Salvini Refuses to Vote for Coronavirus Bailout Decree, Labelling It a Mockery

Italian Lega party far-right leader Matteo Salvini (R), supported by Lega member Gian Marco Centinaio (2ndL), reacts as he addresses the Senate on February 12, 2020 in Rome, as Italian senators are to decide whether he should face trial on charges of illegally detaining migrants at sea last year. - …

Populist Italian Senator Matteo Salvini joined former Prime Minister Silvio Berlusconi in coming out against the “Cura Italia” Wuhan coronavirus bailout decree, saying that Italians will not see “one lira” of cash.

Salvini said that he, along with the League, will not vote for the Cura Italia decree and criticised the proposal as being “a substantial mockery of the Italians who will not see a lira”, he said, referencing Italy’s currency before the implementation of the euro.

“We have proposed many things and then not seen even one accepted, with the regret that we must be able to act quickly. It is not enough to say that the mayors and doctors are heroes; there is not a lira for them. We are in wartime, and we are still hostage to the trade unions,” he added.

Salvini went on to attack Italian Prime Minister Giuseppe Conte, according to Il Giornale, saying: “I want to give him a suggestion: before promising and deluding millions of workers and entrepreneurs by making announcements on TV, get things done. Conte makes announcements, but then citizens go to the bank and get zero.”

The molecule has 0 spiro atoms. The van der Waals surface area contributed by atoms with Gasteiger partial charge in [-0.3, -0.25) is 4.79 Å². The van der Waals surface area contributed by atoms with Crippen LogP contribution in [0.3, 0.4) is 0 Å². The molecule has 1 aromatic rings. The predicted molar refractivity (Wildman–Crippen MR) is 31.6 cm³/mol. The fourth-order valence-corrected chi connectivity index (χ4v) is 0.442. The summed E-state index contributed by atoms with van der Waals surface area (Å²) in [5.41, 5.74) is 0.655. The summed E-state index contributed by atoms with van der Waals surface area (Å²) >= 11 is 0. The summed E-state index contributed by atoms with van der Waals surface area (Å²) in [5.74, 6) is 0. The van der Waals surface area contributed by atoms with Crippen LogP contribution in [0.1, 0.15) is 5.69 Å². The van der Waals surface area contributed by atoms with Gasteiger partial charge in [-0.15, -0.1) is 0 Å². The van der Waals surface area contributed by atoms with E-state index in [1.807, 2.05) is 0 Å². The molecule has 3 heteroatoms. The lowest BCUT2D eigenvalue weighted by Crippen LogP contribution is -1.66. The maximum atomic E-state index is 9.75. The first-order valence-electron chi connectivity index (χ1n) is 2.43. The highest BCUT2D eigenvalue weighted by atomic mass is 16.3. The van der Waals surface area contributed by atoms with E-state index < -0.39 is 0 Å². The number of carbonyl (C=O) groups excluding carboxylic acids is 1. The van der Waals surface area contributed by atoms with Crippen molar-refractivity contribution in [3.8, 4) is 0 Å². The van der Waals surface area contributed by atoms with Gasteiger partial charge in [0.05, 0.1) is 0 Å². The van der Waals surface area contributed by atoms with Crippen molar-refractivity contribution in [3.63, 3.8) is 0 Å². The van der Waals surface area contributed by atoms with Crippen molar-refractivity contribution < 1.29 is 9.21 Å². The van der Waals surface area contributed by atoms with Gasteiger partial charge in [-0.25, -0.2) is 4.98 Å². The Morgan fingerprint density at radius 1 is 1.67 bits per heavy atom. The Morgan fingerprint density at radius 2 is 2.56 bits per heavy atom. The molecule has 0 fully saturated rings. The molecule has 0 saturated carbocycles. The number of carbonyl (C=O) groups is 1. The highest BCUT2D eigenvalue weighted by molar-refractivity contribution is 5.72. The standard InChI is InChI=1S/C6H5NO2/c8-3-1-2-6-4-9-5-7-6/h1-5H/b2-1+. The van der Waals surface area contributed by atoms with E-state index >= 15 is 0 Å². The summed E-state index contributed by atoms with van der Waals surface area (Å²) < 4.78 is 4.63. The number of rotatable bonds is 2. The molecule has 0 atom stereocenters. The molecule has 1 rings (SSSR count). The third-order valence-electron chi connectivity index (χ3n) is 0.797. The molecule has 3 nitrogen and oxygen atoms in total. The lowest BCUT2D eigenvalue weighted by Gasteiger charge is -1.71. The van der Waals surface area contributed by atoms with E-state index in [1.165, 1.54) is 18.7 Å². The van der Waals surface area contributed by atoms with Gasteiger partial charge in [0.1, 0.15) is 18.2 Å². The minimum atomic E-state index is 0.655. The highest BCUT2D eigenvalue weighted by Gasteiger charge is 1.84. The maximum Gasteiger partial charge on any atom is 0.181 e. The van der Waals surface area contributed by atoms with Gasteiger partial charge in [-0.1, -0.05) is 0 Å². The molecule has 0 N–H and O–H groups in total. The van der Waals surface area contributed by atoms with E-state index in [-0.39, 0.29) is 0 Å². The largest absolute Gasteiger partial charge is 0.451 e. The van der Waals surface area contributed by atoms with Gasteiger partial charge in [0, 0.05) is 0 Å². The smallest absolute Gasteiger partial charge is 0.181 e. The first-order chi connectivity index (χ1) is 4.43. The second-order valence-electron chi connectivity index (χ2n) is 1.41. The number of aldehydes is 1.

Former Italian Prime Minister and ally of Salvini Silvio Berlusconi said his party, Forza Italia, would not vote for the decree either, claiming that none of his suggestions was taken on board by the leftist coalition government.

“We were the first to ask that the state act as a guarantor of bank loans to businesses. But the government’s attitude towards businesses is more punitive than rewarding,” Berlusconi said and criticised the government’s process for businesses claiming bailout funds.

“In the United States, companies can get help with a procedure that takes seven minutes; we estimate that in some cases [in Italy] it will take 100 days,” he said.

“We have offered solutions to help the country to get out of this serious crisis, but the majority has relegated us to the role of spectators. The Cura Italia decree has become the decree of  ‘Let us cure Italy, and you watch’. At this stage, we win if we are together, or Italy is losing,” he added.

The criticisms of the decree come after Salvini had previously slammed the government’s coronavirus response and then offered to form a national unity government with the Democratic Party and the Five Star Movement, which was rejected.

He has also been a firm supporter of providing aid to the Italian people but warned late last month that at least €100 billion would be needed or the government could see the Italian people to revolt.

Follow Chris Tomlinson on Twitter at @TomlinsonCJ or email at ctomlinson(at)


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